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A shelduck coracoid (Aves: Anseriformes: Tadorna) from the arid early Pleistocene of the Qinghai-Tibetan Plateau, China

Thomas A. Stidham, Xiaoming Wang, Qiang Li, and Xijun Ni

Plain Language Abstract

A fossil specimen from the early Pleistocene Qigequan Formation in the high elevation (near 2800 m) Qaidam Basin in Qinghai Province on the Qinghai-Tibetan Plateau in China appears to be derived from the shoulder girdle of a shelduck (genus Tadorna). This fossil is one of the few fossil birds known from the Qinghai-Tibet Plateau. Two species of shelducks inhabit these high elevation areas today (the Ruddy Shelduck and Common Shelduck), and the presence of a fossil member of this group suggests that shelducks may have inhabited this region since the early Pleistocene. Furthermore, this fossil demonstrates, along with some tooth fragments of an extinct elephant found nearby, that either the early Pleistocene climate of the Qaidam Basin was not as arid as previously thought or that the vertebrate response to the climate change and aridification was more gradual than the published fossil record would suggest.

Resumen en Español

Un coracoides de tarro (Aves: Anseriformes: Tadorna) del Pleistoceno temprano árido de la meseta tibetana-Qinghai, China

Un coracoide aviano del Pleistoceno temprano de la Formación Qigequan en la Cuenca Qaidam, Provincia de Qinghai, China, en la region septentrional de la meseta tibetana-Qinghai, representa uno de los pocos fósiles avianos de la región. El espécimen pertenece a un individuo del grupo de los tarros (Tadorna sp.), y su posición filogenética es respaldada por la presencia de una muesca procoracoides (donde el foramen procoracoides se encuentra enormemente reducido) y otros caracteres osteológicos. La hipótesis previa de aridez extrema en la Cuenca Qaidam durante el Pleistoceno temprano se ve disminuida por la presencia de un tarro (junto con el registro fósiles de proboscídeos) que es parte de un clado que se encuentra presente y se multiplica en la meseta tibetana-Qinghai en la actualidad. Además, la presencia de tarros chinos en ambientes áridos actuales probablemente evolucionó en combinación con el incremento de la elevación y la intensificación de la aridez en la región de la meseta desde el Pleistoceno temprano.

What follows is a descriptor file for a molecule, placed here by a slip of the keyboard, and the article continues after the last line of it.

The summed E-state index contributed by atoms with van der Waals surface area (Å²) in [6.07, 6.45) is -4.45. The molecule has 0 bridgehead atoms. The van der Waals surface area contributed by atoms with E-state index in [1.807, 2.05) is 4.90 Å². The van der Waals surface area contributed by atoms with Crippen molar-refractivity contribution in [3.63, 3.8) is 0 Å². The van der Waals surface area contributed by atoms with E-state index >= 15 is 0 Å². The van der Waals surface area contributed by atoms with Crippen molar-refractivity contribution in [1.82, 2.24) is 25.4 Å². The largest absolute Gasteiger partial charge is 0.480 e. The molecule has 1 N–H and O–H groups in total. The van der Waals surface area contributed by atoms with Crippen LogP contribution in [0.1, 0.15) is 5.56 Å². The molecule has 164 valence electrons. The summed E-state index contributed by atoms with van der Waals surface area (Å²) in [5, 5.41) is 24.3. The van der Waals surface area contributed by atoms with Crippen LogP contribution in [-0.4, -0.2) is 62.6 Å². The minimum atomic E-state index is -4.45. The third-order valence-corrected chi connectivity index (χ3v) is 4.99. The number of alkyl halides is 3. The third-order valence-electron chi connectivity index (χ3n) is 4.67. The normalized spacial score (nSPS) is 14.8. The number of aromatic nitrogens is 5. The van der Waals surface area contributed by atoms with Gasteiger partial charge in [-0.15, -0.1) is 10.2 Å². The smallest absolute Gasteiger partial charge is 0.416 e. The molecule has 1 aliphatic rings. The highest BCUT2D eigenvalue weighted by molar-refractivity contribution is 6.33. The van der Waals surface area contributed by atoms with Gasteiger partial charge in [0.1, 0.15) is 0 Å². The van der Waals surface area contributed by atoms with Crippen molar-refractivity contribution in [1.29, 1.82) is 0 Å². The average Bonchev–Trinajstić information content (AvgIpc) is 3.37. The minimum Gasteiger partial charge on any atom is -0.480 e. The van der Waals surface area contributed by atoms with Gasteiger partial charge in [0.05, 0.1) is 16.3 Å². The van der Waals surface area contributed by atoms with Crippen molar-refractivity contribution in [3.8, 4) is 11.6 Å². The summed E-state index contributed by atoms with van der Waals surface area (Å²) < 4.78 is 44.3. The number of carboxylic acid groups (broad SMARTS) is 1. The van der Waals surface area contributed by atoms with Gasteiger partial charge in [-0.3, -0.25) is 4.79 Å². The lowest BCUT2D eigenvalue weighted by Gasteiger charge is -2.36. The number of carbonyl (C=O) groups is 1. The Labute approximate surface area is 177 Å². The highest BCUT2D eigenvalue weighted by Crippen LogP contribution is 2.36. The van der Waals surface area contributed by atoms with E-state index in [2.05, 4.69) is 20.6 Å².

Palabras clave: Qinghai; Aves; Tadorna; tarro; Pleistoceno; cuenca Qaidam

Traducción: Diana Elizabeth Fernández

Résumé en Français

Un coracoïde de tadorne (Aves : Anseriformes : Tadorna) du Pléistocène ancien aride du Plateau du Qinghai-Tibet, Chine

Un coracoïde du Pléistocène ancien de la formation de Qiqequan (bassin du Qaidam, province de Qinghai, partie nord du Plateau du Qinghai-Tibet, Chine) représente un des seuls fossiles d'oiseaux de cette région. Le spécimen appartient à un individu de tadorne (Tadorna sp.), et sa position phylogénétique est soutenue par plusieurs caractères ostéologiques, notamment par la présence d'une encoche procoracoïde (correspondant à un foramen procoracoïde très fortement réduit). L'hypothèse émise précédemment d'une aridité extrême dans le bassin du Qaidam pendant le Pléistocène ancien est affaiblie par, outre le registre fossile des proboscidiens, la présence d'un tadorne faisant partie d'un clade qui est présent et se reproduit aujourd'hui sur le Plateau aride du Qinghai-Tibet. De plus, la présence de tadornes chinois dans des environnements arides aujourd'hui a probablement évolué avec l'augmentation de l'altitude et de l'aridité dans la région du Plateau depuis le Pléistocène ancien.

Mots-clés : Qinghai ; Aves ; Tadorna ; tadorne ; Pléistocene ; bassin du Qaidam

Translator: Antoine Souron

Deutsche Zusammenfassung

Ein Brandenten-Coracoid (Aves: Anseriformes: Tadorna) aus dem ariden frühen Pleistozän des Qinghai-Tibet Plateaus, China

Ein Vogel-Coracoid aus dem frühen Pleistozän der Qigequan Formation im Qaidam Becken, Qinghai Provinz, China, im nördlichen Teil des Qinghai-Tibet Plateaus stellt eines der wenigen Vogelfossilien aus der Region dar. Das Stück stammt von einer Brandente (Tadorna sp.). Die phylogenetische Position wird durch das Vorhandensein einer procoracoidalen Kerbe (wo das procoracoid Foramen deutlich verkleinert ist) und anderen osteologischen Merkmalen unterstützt. Die vorhergehende Hypothese einer extremen Aridität im Quaidam Becken während des frühen Pleistozän wird durch das Vorkommen einer Brandente abgeschwächt (zusammen mit dem Fossilrekord der Rüsseltiere) die Teil einer Klade ist, welche im heutigen ariden Qinghai-Tibet Plateau vorkommt und brütet. Zusätzlich entwickelten sich die chinesischen Brandenten der ariden Umgebungen von heute wahrscheinlich in Verbindung mit der Höhenzunahme des Gebirges und der zunehmenden Aridität in der Plateauregion während des frühen Pleistozän.

Schlüsselwörter: Qinghai; Vögel; Tadorna; Brandente; Pleistozän; Qaidam Becken

Translator: Eva Gebauer

Arabic

534 arab

Translator: Ashraf M.T. Elewa